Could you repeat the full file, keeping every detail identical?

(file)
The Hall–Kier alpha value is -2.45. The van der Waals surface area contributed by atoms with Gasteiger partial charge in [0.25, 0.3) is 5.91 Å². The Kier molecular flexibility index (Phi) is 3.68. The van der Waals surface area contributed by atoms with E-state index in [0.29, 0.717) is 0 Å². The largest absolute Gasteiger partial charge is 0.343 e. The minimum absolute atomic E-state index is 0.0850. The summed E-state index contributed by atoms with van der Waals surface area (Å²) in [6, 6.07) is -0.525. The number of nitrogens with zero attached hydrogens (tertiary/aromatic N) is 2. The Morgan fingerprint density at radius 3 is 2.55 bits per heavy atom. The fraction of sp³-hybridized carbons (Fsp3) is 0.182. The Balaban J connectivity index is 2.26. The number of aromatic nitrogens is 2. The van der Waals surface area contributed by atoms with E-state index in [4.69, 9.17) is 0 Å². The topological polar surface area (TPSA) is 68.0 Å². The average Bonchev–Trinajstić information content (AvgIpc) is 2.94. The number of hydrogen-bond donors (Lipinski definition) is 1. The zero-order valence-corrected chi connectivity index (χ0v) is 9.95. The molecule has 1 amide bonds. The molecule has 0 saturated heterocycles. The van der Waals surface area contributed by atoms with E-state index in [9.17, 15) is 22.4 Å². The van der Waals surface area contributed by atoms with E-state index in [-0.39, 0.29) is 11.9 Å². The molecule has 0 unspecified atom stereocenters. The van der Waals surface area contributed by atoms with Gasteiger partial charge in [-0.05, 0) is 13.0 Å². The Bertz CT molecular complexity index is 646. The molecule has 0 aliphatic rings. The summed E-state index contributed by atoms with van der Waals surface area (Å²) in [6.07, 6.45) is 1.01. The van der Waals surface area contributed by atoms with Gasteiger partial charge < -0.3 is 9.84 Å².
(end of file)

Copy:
The Hall–Kier alpha value is -2.45. The van der Waals surface area contributed by atoms with Gasteiger partial charge in [0.25, 0.3) is 5.91 Å². The Kier molecular flexibility index (Phi) is 3.68. The van der Waals surface area contributed by atoms with E-state index in [0.29, 0.717) is 0 Å². The largest absolute Gasteiger partial charge is 0.343 e. The minimum absolute atomic E-state index is 0.0850. The summed E-state index contributed by atoms with van der Waals surface area (Å²) in [6, 6.07) is -0.525. The number of nitrogens with zero attached hydrogens (tertiary/aromatic N) is 2. The Morgan fingerprint density at radius 3 is 2.55 bits per heavy atom. The fraction of sp³-hybridized carbons (Fsp3) is 0.182. The Balaban J connectivity index is 2.26. The number of aromatic nitrogens is 2. The van der Waals surface area contributed by atoms with E-state index in [4.69, 9.17) is 0 Å². The topological polar surface area (TPSA) is 68.0 Å². The average Bonchev–Trinajstić information content (AvgIpc) is 2.94. The number of hydrogen-bond donors (Lipinski definition) is 1. The zero-order valence-corrected chi connectivity index (χ0v) is 9.95. The molecule has 1 amide bonds. The molecule has 0 saturated heterocycles. The van der Waals surface area contributed by atoms with E-state index in [9.17, 15) is 22.4 Å². The van der Waals surface area contributed by atoms with E-state index in [-0.39, 0.29) is 11.9 Å². The molecule has 0 unspecified atom stereocenters. The van der Waals surface area contributed by atoms with Gasteiger partial charge in [-0.05, 0) is 13.0 Å². The Bertz CT molecular complexity index is 646. The molecule has 0 aliphatic rings. The summed E-state index contributed by atoms with van der Waals surface area (Å²) in [6.07, 6.45) is 1.01. The van der Waals surface area contributed by atoms with Gasteiger partial charge < -0.3 is 9.84 Å².